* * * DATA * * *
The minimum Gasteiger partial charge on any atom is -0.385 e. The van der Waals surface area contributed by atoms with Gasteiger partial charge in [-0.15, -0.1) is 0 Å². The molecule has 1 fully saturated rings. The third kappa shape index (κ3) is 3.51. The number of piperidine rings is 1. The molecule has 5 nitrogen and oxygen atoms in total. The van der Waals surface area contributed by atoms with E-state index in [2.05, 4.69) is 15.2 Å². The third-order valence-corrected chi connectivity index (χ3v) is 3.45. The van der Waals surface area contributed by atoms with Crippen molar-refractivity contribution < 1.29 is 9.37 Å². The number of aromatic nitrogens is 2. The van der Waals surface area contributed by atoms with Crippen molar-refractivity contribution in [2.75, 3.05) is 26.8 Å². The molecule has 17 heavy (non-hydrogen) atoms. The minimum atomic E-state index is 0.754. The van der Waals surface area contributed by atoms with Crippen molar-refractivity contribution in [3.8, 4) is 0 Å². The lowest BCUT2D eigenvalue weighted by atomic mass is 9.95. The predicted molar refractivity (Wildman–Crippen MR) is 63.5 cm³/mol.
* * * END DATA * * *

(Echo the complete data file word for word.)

The minimum Gasteiger partial charge on any atom is -0.385 e. The van der Waals surface area contributed by atoms with Gasteiger partial charge in [-0.15, -0.1) is 0 Å². The molecule has 1 fully saturated rings. The third kappa shape index (κ3) is 3.51. The number of piperidine rings is 1. The molecule has 5 nitrogen and oxygen atoms in total. The van der Waals surface area contributed by atoms with E-state index in [2.05, 4.69) is 15.2 Å². The third-order valence-corrected chi connectivity index (χ3v) is 3.45. The van der Waals surface area contributed by atoms with Crippen molar-refractivity contribution < 1.29 is 9.37 Å². The number of aromatic nitrogens is 2. The van der Waals surface area contributed by atoms with Crippen molar-refractivity contribution in [2.75, 3.05) is 26.8 Å². The molecule has 17 heavy (non-hydrogen) atoms. The minimum atomic E-state index is 0.754. The van der Waals surface area contributed by atoms with Crippen molar-refractivity contribution in [3.8, 4) is 0 Å². The lowest BCUT2D eigenvalue weighted by atomic mass is 9.95. The predicted molar refractivity (Wildman–Crippen MR) is 63.5 cm³/mol.